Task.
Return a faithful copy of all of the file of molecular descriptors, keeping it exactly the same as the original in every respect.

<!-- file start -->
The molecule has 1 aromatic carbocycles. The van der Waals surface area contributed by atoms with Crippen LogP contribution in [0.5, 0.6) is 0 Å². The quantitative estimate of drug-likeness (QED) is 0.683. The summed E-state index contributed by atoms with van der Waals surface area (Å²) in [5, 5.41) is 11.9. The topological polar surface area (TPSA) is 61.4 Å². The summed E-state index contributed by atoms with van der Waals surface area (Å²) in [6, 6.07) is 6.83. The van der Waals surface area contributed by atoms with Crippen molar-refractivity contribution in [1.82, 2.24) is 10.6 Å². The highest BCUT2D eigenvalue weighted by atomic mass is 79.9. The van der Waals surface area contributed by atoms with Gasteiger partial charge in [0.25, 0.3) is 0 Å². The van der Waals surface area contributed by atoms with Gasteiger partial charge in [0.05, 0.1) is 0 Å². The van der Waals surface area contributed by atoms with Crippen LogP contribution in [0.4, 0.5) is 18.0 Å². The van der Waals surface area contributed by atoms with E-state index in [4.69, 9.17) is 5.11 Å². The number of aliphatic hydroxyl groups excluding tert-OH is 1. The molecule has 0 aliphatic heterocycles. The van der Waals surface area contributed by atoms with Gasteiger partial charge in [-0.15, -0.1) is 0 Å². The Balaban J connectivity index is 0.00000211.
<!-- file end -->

The molecule has 1 aromatic carbocycles. The van der Waals surface area contributed by atoms with Crippen LogP contribution in [0.5, 0.6) is 0 Å². The quantitative estimate of drug-likeness (QED) is 0.683. The summed E-state index contributed by atoms with van der Waals surface area (Å²) in [5, 5.41) is 11.9. The topological polar surface area (TPSA) is 61.4 Å². The summed E-state index contributed by atoms with van der Waals surface area (Å²) in [6, 6.07) is 6.83. The van der Waals surface area contributed by atoms with Crippen molar-refractivity contribution in [1.82, 2.24) is 10.6 Å². The highest BCUT2D eigenvalue weighted by atomic mass is 79.9. The van der Waals surface area contributed by atoms with Gasteiger partial charge in [0.25, 0.3) is 0 Å². The van der Waals surface area contributed by atoms with Gasteiger partial charge in [0.05, 0.1) is 0 Å². The van der Waals surface area contributed by atoms with Crippen LogP contribution in [0.4, 0.5) is 18.0 Å². The van der Waals surface area contributed by atoms with E-state index in [4.69, 9.17) is 5.11 Å². The number of aliphatic hydroxyl groups excluding tert-OH is 1. The molecule has 0 aliphatic heterocycles. The van der Waals surface area contributed by atoms with Gasteiger partial charge in [-0.15, -0.1) is 0 Å². The Balaban J connectivity index is 0.00000211.